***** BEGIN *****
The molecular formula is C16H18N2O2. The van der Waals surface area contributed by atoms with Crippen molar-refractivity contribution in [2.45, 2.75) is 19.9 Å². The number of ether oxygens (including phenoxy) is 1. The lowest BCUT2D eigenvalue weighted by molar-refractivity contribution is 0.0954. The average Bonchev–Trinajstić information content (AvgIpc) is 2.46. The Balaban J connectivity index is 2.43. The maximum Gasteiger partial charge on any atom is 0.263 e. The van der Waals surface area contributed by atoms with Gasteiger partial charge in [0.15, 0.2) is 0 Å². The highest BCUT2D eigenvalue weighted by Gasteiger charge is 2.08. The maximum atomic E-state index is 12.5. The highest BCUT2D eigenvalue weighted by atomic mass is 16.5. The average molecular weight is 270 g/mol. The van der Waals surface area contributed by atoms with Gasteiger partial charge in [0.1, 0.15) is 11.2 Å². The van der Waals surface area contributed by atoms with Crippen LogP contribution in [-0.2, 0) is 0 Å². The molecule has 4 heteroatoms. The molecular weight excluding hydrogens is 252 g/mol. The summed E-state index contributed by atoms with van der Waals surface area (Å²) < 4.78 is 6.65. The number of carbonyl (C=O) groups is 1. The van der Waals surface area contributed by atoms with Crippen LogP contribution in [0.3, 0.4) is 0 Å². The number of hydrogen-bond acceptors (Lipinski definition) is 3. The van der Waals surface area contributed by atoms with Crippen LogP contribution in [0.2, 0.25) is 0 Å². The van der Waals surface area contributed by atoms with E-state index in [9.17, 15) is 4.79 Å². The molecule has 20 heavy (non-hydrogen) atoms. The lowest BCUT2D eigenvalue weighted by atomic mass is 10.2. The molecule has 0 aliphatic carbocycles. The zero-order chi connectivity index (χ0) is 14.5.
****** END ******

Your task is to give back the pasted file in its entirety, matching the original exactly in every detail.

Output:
The molecular formula is C16H18N2O2. The van der Waals surface area contributed by atoms with Crippen molar-refractivity contribution in [2.45, 2.75) is 19.9 Å². The number of ether oxygens (including phenoxy) is 1. The lowest BCUT2D eigenvalue weighted by molar-refractivity contribution is 0.0954. The average Bonchev–Trinajstić information content (AvgIpc) is 2.46. The Balaban J connectivity index is 2.43. The maximum Gasteiger partial charge on any atom is 0.263 e. The van der Waals surface area contributed by atoms with Gasteiger partial charge in [0.15, 0.2) is 0 Å². The highest BCUT2D eigenvalue weighted by Gasteiger charge is 2.08. The maximum atomic E-state index is 12.5. The highest BCUT2D eigenvalue weighted by atomic mass is 16.5. The average molecular weight is 270 g/mol. The van der Waals surface area contributed by atoms with Gasteiger partial charge in [0.1, 0.15) is 11.2 Å². The van der Waals surface area contributed by atoms with Crippen LogP contribution in [-0.2, 0) is 0 Å². The molecule has 4 heteroatoms. The molecular weight excluding hydrogens is 252 g/mol. The summed E-state index contributed by atoms with van der Waals surface area (Å²) < 4.78 is 6.65. The number of carbonyl (C=O) groups is 1. The van der Waals surface area contributed by atoms with Crippen LogP contribution in [0.3, 0.4) is 0 Å². The number of hydrogen-bond acceptors (Lipinski definition) is 3. The van der Waals surface area contributed by atoms with Crippen LogP contribution in [0.2, 0.25) is 0 Å². The van der Waals surface area contributed by atoms with E-state index in [9.17, 15) is 4.79 Å². The molecule has 20 heavy (non-hydrogen) atoms. The lowest BCUT2D eigenvalue weighted by atomic mass is 10.2. The molecule has 0 aliphatic carbocycles. The zero-order chi connectivity index (χ0) is 14.5.